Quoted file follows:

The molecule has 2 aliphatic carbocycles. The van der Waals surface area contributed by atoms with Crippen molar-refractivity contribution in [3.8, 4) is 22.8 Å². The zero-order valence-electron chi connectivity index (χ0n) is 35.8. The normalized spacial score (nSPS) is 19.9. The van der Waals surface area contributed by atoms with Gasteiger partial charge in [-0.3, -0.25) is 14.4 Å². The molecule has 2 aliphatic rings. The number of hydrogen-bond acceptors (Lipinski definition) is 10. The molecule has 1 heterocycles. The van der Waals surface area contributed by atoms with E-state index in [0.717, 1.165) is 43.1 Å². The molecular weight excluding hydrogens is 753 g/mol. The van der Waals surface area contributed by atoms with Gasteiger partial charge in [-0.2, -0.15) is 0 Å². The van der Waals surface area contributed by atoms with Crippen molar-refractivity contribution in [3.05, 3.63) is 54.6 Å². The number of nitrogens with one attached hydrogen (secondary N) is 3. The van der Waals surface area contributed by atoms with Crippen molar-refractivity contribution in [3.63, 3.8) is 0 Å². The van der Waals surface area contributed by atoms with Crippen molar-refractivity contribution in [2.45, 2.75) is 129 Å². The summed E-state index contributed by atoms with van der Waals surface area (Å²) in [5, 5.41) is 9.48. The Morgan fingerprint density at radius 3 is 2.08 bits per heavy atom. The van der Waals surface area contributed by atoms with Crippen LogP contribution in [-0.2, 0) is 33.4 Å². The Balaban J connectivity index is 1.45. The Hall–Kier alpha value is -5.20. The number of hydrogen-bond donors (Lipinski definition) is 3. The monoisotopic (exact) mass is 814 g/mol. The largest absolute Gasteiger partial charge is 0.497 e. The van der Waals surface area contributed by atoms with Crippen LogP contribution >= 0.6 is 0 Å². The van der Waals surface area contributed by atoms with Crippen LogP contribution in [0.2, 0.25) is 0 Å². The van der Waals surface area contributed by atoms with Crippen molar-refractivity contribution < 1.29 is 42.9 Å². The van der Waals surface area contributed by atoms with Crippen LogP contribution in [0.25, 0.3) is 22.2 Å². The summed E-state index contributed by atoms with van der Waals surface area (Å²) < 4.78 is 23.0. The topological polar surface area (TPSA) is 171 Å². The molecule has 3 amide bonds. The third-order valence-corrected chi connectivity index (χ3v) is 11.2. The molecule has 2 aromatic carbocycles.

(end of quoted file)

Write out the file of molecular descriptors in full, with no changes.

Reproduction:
The molecule has 2 aliphatic carbocycles. The van der Waals surface area contributed by atoms with Crippen molar-refractivity contribution in [3.8, 4) is 22.8 Å². The zero-order valence-electron chi connectivity index (χ0n) is 35.8. The normalized spacial score (nSPS) is 19.9. The van der Waals surface area contributed by atoms with Gasteiger partial charge in [-0.3, -0.25) is 14.4 Å². The molecule has 2 aliphatic rings. The number of hydrogen-bond acceptors (Lipinski definition) is 10. The molecule has 1 heterocycles. The van der Waals surface area contributed by atoms with E-state index in [0.717, 1.165) is 43.1 Å². The molecular weight excluding hydrogens is 753 g/mol. The van der Waals surface area contributed by atoms with Gasteiger partial charge in [-0.2, -0.15) is 0 Å². The van der Waals surface area contributed by atoms with Crippen molar-refractivity contribution in [3.05, 3.63) is 54.6 Å². The number of nitrogens with one attached hydrogen (secondary N) is 3. The van der Waals surface area contributed by atoms with Crippen molar-refractivity contribution in [3.63, 3.8) is 0 Å². The van der Waals surface area contributed by atoms with Crippen molar-refractivity contribution in [2.45, 2.75) is 129 Å². The summed E-state index contributed by atoms with van der Waals surface area (Å²) in [5, 5.41) is 9.48. The Morgan fingerprint density at radius 3 is 2.08 bits per heavy atom. The van der Waals surface area contributed by atoms with Crippen LogP contribution in [-0.2, 0) is 33.4 Å². The Balaban J connectivity index is 1.45. The Hall–Kier alpha value is -5.20. The number of hydrogen-bond donors (Lipinski definition) is 3. The monoisotopic (exact) mass is 814 g/mol. The largest absolute Gasteiger partial charge is 0.497 e. The van der Waals surface area contributed by atoms with Crippen LogP contribution >= 0.6 is 0 Å². The van der Waals surface area contributed by atoms with Crippen LogP contribution in [0.2, 0.25) is 0 Å². The van der Waals surface area contributed by atoms with Crippen molar-refractivity contribution < 1.29 is 42.9 Å². The van der Waals surface area contributed by atoms with Crippen LogP contribution in [0.25, 0.3) is 22.2 Å². The summed E-state index contributed by atoms with van der Waals surface area (Å²) < 4.78 is 23.0. The topological polar surface area (TPSA) is 171 Å². The molecule has 3 amide bonds. The third-order valence-corrected chi connectivity index (χ3v) is 11.2. The molecule has 2 aromatic carbocycles.